[We pair two of three levels: not choosing, choosing, choosing this or that.]

[Not choosing or choosing = Allowing for gaps. Choosing this or not this = Not allowing for gaps.]

[Not choosings are not distinguishable and thus commutative. Not choosing does not get a label. It is a nondistinguishable.]

[The symmetry in an expansion is related to the questions of commutativity and associativity and other concepts that arise from the Cayley-Dickson construction.]

II) Counting.

In counting, {$A_n$} does not distinguish between beginning and end, between forwards and backwards. Extension can take place in either end, in either direction.

However, {$B_n$} and {$D_n$} relate one end, by noting the symmetry in counting in one direction and the other, so extension can only take place on the other end (extending both ends simultaneously, thus adding a pair of dimensions). So they reduce the further possibilities of extension. How? How does {$C_n$} reduce the possibilities of extension?

[The whole is a pseudoscalar. Thus odd and even dimensions matter.]

III) Geometry.

Geometry can be variously conceived with the help of polytopes.

Going around a triangle can be conceived as:

Such geometrical concepts can be understood as grounded in the generating process of an infinite family of polytopes.

Curiously, this does not match with the evidence from the Lie groups {$A_n$}, {$B_n$}, {$C_n$} and {$D_n$}. They consist of those linear transformations of vectors which keep invariant the following notions of length:

We can think of {$A_n$} and the complex numbers as keeping distinct the duality of counting forwards and backwards. Then we can think of {$B_n$} and {$D_n$} as breaking that duality by linking the counting forwards and the counting backwards. {$B_n$} links them through an external zero, (a long root?), (a point at infinity?) {$D_n$} links them through an internal zero, an element shared by both counting forward and backwards. {$C_n$} and the quaternions double the dimensions as if by folding the counting so that there is new symmetry without a zero.

If we consider the root systems, {$A_n$}, {$B_n$}, {$C_n$}, {$D_n$}, then based on their symmetries, we have two extremes: {$A_n$} and {$D_n$}. We can imagine the extrasystemic worldview of {$A_n$} as going beyond itself into an intrasystemic worldview {$D_n$}. In between, there may be a metasystemic worldview {$B_n$} looking in, and a systemic worldview {$C_n$} looking out. Then the systemic worldview is the most sophisticated.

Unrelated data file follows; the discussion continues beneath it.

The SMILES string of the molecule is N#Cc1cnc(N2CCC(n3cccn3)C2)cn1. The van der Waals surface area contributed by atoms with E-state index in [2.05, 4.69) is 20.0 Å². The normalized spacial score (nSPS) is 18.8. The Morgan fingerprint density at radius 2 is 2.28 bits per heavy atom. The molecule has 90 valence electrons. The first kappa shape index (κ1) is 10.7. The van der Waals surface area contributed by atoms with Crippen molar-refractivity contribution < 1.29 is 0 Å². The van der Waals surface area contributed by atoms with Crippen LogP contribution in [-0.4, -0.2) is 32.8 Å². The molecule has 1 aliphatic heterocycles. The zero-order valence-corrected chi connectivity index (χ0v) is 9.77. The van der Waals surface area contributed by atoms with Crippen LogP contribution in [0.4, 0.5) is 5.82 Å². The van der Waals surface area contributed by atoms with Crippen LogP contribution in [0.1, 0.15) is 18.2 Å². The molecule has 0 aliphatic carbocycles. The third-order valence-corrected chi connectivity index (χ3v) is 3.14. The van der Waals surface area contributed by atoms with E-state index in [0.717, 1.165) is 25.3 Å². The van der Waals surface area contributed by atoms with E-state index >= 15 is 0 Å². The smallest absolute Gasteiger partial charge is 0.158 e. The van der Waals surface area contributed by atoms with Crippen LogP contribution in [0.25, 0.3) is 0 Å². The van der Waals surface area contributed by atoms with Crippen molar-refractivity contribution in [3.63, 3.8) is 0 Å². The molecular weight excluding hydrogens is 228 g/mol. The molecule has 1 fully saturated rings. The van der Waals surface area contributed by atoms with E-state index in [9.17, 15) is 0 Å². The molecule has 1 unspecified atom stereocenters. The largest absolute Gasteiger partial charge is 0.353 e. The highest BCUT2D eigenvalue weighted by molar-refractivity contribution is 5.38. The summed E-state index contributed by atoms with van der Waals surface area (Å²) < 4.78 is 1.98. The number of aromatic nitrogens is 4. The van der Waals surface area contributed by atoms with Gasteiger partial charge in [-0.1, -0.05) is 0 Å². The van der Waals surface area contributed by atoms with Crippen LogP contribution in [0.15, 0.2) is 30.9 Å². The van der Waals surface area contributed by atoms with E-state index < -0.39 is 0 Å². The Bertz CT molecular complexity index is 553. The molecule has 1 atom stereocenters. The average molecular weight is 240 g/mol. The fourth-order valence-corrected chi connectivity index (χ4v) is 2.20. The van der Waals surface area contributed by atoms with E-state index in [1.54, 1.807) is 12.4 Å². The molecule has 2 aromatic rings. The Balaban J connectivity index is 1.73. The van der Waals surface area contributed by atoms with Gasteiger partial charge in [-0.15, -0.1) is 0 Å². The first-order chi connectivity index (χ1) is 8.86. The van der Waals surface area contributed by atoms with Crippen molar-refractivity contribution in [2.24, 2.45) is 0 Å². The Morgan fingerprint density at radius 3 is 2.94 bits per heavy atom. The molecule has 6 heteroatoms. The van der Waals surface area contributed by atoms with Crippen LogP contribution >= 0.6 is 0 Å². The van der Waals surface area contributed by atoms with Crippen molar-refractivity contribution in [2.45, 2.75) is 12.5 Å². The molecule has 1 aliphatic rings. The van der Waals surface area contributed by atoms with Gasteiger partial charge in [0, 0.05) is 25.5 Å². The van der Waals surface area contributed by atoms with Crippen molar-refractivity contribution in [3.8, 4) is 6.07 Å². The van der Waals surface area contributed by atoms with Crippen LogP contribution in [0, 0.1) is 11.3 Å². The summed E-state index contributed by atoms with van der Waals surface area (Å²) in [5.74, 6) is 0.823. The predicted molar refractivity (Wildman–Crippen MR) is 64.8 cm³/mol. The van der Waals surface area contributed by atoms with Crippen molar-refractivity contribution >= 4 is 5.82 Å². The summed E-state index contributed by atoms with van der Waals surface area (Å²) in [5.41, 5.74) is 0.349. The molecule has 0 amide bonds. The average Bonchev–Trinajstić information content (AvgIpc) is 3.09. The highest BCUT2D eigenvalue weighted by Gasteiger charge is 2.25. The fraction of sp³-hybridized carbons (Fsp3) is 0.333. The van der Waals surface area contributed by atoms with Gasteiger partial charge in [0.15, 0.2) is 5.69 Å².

If we consider the consequences (the fullness) of the polytopes, then we may find a connection with the geometries. The cross-polytopes describe surface area and are thus symplectic. The hypercubes describe how a vantage point at infinity manifests itself, and so they are projective. The coordinate systems apparently get by without a zero and are thus affine. The simplexes are thus conformal. But why?

IV) Rotations

The Lie groups can be thought of as those matrices which respect lengths, and thus the unit sphere. These are rotations. The entries in the matrices can be the real numbers, the complex numbers, or the quaternions. As the dimensions grow, the real number matrices need to be distinguished between the cases for the even numbered and odd numbered dimensional vector spaces. Thus the vector spaces need to grow by two real dimensions (An, Bn, Dn) or by four real dimensions (Cn).

V) Inverse elements

Symmetries between two inverse matrices.

VI) Matrix symmetries

Symmetries within a matrix.

VII) Bilinear forms

Given a bilinear form {$B:V\times V\rightarrow F$}

VIII) Cartan subalgebras

{$D$} is the space of diagonal matrices.

{$\epsilon_i(A)=a_{ii}$} define a basis for {$D^*$}

{$A_n$}

{$\mathfrak{h}=\{a\in D|(\epsilon_1+\dots+\epsilon_n)a=0\}$}

{$\mathfrak{h}^*=D^*/(\epsilon_1+\dots+\epsilon_n)$}

{$\{\epsilon_i-\epsilon_{i+1}\;|\;i=1,\dots,n-1\}$} is a basis for {$\mathfrak{h}^*$}.

IX) generalized Cartan matrices

Overview

The polytopes seem to match with the Lie groups as follows:

Note that Cn and Bn have the same Weyl groups.

Precursors

Arnold, "Symplectization, Complexification and Mathematical Trinities", page 3. "So this list gives the classification of irreducible Coxeter groups which is one of the main classification theorem in mathematics." Footnote: "[Yuri] Manin told me once that the reason we always encounter this list in many different mathematical classifications is its presence in the hardware of our brain (which is thus unable to discover a more complicated scheme). I still hope there exists a better reason that once should be discovered."

David Corfield, Mathematical Kinds, or Being Kind to Mathematics, about systems by Arnold, Atiyah, and Baez and Dolan. In 1908, Henri Poincaré claimed that: ...the mathematical facts worthy of being studied are those which, by their analogy with other facts, are capable of leading us to the knowledge of a mathematical law, just as experimental facts lead us to the knowledge of a physical law. They are those which reveal to us unsuspected kinship between other facts, long known, but wrongly believed to be strangers to one another.

Corfield about Arnold In Lecture 2: Symplectization, Complexification and Mathematical Trinities, Arnold argues for a family relation between different geometries. He begins with the finite-dimensional geometries as given by Coxeter groups. So that there is an AA geometry and its sisters BB, CC and DD. He then discusses the infinite-dimensional case, where 6 family members can be found:

(According to Bryant’s lectures (p. 110), volume-preserving and symplectic each have an extension, geometries in which preservation is up to a constant multiple.) Arnold then looks for versions of theorems and constructions in differential geometry and topology for the two sisters – symplectic and complex geometry.

Finally, he moves on to describe various trinities, starting from (ℝ,ℂ,ℍ)(\mathbb{R}, \mathbb{C}, \mathbb{H}).

Readings

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Puslapis paskutinį kartą pakeistas 2019 birželio 30 d., 18:44